10 Essential Albums Under 30 Minutes

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best albums under 30 minutes

We’re all busy people. As much as we like to relax with a double album at home, flipping each side of vinyl, that takes a certain level of commitment that workdays just don’t accommodate. Sometimes it’s better to stick to those artists whose specialty is a quick-hit of short, perfect songs. The perfect album isn’t necessarily the longest one, and history has proven time and again that it’s the artists that understand economy and how to work within a less-is-more approach that sometimes deliver the best results. This week, we assemble our own list of albums that make their mark in under a half-hour. The nomination list was a pretty long one, and some of them just barely disqualified (there’s quite a few at just over 30 minutes, for instance). But rules are rules: 30 minutes or less, or the rocking is free. Here are our picks for the best albums under 30 minutes.

The Byrds – Notorious Byrd Brothers

(1968; Columbia)

Duration: 28:28

The fifth album from the grandfathers of American jangle doesn’t have the notoriety or hits of Mr. Tambourine Man or Turn! Turn! Turn! Still, it may be the light heavyweight champion of their catalog, pound for pound the strongest punch of the bunch. That’s an especially impressive claim if you know the band’s chaos of the day. Notorious, indeed: Founding guitarist David Crosby was fired over their recording of Carole King’s “Goin’ Back” (ironically, this album’s only single), and Michael Clarke and Gene Clark eventually ping-ponged their way out the door too. Roger McGuinn and Chris Hillman managed to expertly fill in the gaps with session musicians and production wizardry, outfitting their folk rock with trappings of the baroque and psychedelia—found and generated noises, poppy saxophone, the occasional sludgy riff, even early adoption of the Moog synthesizer. The results feel particularly transfused into the body of R.E.M.’s Document, and suggest multiple points in the soundtracks of Wes Anderson’s filmography. – Adam Blyweiss

best albums under 30 minutes

Serge Gainsbourg – Histoire de Melody Nelson

(1971; Philips)

Duration: 28:04

There are a lot of reasons to celebrate vinyl, but one of the best is how the format (once upon a time, anyway) required artists to self-edit more judiciously. If it doesn’t fit on two sides, trim the fat. Serge Gainsbourg actually could have fit another five minutes per side on his 1971 masterpiece Histoire de Melody Nelson, but he didn’t need to. In 28 minutes, he tells a Lolita-like story of an illicit romance between a man and an underage girl that ends with her flying away on a jet and, we’re led to believe, living among its wreckage. It’s a deeply unsettling and disturbing piece of work, made all the more disquieting by how funky, fun and melodic it is, not to mention stunningly orchestrated by Jean-Claude Vannier. Everything about this album’s narrative is wrong, but it sounds utterly immaculate, and with time to spare. – Jeff Terich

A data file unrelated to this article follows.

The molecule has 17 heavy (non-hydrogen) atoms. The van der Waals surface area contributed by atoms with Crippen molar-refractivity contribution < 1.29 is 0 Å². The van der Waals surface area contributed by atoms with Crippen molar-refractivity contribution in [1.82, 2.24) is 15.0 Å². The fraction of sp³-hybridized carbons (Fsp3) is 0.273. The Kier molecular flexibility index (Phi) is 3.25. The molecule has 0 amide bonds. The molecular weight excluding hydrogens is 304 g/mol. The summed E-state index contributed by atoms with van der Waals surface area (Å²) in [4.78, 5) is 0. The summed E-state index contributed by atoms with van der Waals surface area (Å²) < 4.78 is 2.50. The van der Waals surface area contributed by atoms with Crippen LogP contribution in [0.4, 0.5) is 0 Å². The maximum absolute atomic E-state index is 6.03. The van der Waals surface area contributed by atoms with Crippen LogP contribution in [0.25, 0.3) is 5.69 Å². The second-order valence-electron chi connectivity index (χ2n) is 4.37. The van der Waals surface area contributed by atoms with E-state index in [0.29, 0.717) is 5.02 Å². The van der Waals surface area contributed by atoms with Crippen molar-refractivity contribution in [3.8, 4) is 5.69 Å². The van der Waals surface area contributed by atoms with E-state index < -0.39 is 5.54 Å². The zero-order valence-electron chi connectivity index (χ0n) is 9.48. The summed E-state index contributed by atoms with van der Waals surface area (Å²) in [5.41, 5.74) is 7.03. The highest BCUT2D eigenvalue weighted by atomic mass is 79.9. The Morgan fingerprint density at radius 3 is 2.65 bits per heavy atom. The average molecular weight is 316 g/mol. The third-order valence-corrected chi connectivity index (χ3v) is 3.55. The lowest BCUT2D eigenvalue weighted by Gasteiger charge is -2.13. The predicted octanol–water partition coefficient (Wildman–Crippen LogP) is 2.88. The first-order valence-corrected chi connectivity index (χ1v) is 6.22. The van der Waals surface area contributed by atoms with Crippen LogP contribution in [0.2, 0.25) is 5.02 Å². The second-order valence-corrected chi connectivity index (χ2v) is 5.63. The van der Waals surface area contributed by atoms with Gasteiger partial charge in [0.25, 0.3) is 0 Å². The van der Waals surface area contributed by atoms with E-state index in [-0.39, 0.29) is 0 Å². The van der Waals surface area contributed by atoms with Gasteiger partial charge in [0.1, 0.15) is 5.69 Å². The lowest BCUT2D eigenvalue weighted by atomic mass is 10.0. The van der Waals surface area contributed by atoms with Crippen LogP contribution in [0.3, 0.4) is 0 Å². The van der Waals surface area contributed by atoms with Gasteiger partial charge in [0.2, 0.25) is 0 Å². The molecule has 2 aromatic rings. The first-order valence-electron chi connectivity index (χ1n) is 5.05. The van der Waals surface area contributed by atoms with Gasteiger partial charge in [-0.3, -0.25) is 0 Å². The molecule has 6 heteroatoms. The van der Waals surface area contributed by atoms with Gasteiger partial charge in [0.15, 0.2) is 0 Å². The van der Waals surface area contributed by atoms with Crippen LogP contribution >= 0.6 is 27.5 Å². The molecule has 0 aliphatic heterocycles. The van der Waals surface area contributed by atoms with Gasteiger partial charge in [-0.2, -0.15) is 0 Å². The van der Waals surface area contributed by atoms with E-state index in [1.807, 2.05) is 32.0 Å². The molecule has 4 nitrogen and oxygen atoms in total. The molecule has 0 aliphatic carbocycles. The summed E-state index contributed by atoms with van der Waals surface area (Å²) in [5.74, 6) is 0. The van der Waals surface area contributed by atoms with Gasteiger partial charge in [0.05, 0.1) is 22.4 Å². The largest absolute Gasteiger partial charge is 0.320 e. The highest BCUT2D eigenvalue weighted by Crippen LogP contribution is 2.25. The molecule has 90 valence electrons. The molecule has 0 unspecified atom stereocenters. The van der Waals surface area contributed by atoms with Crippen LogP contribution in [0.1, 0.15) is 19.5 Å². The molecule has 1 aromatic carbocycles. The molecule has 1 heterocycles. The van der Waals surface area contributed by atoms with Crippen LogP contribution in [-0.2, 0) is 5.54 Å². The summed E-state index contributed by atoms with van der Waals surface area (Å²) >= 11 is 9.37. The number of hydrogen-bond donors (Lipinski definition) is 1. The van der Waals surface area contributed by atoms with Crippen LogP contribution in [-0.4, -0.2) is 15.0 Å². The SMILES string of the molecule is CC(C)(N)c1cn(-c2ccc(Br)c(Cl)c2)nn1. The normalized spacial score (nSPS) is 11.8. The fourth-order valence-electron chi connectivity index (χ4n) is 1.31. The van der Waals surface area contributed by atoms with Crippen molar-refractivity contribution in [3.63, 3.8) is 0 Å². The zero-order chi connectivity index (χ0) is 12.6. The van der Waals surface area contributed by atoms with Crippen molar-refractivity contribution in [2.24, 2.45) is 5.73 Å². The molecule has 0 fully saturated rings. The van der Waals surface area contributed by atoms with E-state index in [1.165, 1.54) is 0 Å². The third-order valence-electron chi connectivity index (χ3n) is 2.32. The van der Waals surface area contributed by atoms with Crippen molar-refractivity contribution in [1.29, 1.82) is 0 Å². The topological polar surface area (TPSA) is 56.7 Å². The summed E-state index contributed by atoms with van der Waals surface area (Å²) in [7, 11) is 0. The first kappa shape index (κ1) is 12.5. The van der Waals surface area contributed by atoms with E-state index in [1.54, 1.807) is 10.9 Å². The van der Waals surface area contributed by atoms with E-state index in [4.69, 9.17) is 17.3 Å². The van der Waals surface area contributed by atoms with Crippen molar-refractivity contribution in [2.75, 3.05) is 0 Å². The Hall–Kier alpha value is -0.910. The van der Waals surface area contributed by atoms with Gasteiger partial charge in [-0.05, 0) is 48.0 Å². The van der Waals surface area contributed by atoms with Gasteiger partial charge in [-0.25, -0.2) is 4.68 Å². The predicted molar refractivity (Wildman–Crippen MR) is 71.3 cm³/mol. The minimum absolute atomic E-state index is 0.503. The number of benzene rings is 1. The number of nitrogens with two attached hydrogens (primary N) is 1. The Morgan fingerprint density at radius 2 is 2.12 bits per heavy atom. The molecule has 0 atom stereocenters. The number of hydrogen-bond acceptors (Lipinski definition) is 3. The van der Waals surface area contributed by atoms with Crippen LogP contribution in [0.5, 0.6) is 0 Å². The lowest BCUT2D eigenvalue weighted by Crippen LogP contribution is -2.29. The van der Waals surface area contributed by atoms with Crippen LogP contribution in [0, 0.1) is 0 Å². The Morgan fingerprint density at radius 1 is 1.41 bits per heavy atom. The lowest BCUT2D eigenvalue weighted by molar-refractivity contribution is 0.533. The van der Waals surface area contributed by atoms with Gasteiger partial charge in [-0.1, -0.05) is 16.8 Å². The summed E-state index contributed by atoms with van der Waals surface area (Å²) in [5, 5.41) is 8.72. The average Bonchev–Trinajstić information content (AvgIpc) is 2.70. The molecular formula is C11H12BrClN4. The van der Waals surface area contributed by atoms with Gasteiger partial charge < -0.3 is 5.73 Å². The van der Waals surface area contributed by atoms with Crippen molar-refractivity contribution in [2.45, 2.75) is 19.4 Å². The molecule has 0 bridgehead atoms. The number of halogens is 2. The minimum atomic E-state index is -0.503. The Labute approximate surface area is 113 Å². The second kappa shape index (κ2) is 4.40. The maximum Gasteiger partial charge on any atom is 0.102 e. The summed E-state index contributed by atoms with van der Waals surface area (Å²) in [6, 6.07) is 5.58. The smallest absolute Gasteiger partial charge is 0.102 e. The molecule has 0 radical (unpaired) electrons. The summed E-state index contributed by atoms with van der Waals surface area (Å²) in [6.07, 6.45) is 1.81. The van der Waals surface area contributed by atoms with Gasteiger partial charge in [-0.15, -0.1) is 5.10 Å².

best winter albums Pink Moon

Nick Drake – Pink Moon

(1972; Island)

Duration: 28:23

Nick Drake was planning to shear back his songs’ surplus of detail before recording his third and final album—if you could call strings and light electric guitar excessive, that is. Pink Moon was recorded in two successive nights with just Drake and producer John Wood in the room, and nothing but Drake’s acoustic guitar and a couple isolated piano runs behind his unmistakable voice. Pink Moon echoed Drake’s gradual withdrawal from civilization. It’s always been hard to ignore the crawling fragility in Drake’s performances, but on Pink Moon he’s almost aggressively alone. The slight motion of “Know” is undercut by its solitude: The beat moves him, but it’s a tough haul. The title cut, “Road” and “Parasite” are all melodically beautiful, but emotionally impossible to bear. The exhaustion of Pink Moon foretells Drake’s passing almost too well, but its trim power can’t be questioned. – Paul Pearson

best albums under 30 minutes Fela Kuti

Fela Kuti & Africa 70 – Expensive Shit

(1975; Soundsworkshop)

Duration: 24:02

Fela Kuti released more than 40 albums during his lifetime, which lined up side to side on one shelf would eclipse any other artist’s collection by several feet (excepting Miles Davis and Frank Zappa, naturally). Yet just about all of his recordings are kept to a pretty lean 10-12 minutes per side. Expensive Shit, one of eight(!) albums he released in 1975, is one of his most acclaimed recorded moments in part because of this. It’s a powerful work of autobiographical protest music (involving trading feces with someone else in jail), and each side showcases his band Africa 70 at their strongest. The title track is an absolute Afrobeat banger, though “Water No Get Enemy” might just be the superior track, subtler and with a laid-back groove bolstered by some of the band’s best horn melodies. Expensive Shit is an Afrobeat essential, all 24 minutes of it. – Jeff Terich

Ramones best albums under 30 minutes

Ramones – Ramones

(1976 ; Sire)

Duration: 28:52